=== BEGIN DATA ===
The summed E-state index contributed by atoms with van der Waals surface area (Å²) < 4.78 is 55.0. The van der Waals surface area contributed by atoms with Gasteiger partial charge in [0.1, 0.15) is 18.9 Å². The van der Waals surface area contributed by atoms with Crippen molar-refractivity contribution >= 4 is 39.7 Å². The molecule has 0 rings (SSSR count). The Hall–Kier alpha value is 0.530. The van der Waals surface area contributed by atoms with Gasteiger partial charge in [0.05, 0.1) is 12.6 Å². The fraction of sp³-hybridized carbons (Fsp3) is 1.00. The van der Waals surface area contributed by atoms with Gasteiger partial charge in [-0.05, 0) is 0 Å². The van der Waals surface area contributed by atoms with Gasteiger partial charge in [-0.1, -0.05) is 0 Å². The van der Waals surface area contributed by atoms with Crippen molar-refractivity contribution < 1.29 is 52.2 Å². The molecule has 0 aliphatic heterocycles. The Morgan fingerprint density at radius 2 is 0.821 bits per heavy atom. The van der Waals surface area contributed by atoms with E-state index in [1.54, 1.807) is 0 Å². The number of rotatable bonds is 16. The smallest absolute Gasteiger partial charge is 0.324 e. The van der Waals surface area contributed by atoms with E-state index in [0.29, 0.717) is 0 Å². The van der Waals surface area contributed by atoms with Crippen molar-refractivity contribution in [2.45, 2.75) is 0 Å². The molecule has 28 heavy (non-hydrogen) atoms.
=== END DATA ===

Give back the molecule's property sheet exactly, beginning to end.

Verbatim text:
The summed E-state index contributed by atoms with van der Waals surface area (Å²) < 4.78 is 55.0. The van der Waals surface area contributed by atoms with Gasteiger partial charge in [0.1, 0.15) is 18.9 Å². The van der Waals surface area contributed by atoms with Crippen molar-refractivity contribution >= 4 is 39.7 Å². The molecule has 0 rings (SSSR count). The Hall–Kier alpha value is 0.530. The van der Waals surface area contributed by atoms with Gasteiger partial charge in [0.05, 0.1) is 12.6 Å². The fraction of sp³-hybridized carbons (Fsp3) is 1.00. The van der Waals surface area contributed by atoms with Gasteiger partial charge in [-0.05, 0) is 0 Å². The van der Waals surface area contributed by atoms with Gasteiger partial charge in [-0.1, -0.05) is 0 Å². The van der Waals surface area contributed by atoms with Crippen molar-refractivity contribution < 1.29 is 52.2 Å². The molecule has 0 aliphatic heterocycles. The Morgan fingerprint density at radius 2 is 0.821 bits per heavy atom. The van der Waals surface area contributed by atoms with E-state index in [1.54, 1.807) is 0 Å². The number of rotatable bonds is 16. The smallest absolute Gasteiger partial charge is 0.324 e. The van der Waals surface area contributed by atoms with E-state index in [0.29, 0.717) is 0 Å². The van der Waals surface area contributed by atoms with Crippen molar-refractivity contribution in [2.45, 2.75) is 0 Å². The molecule has 28 heavy (non-hydrogen) atoms.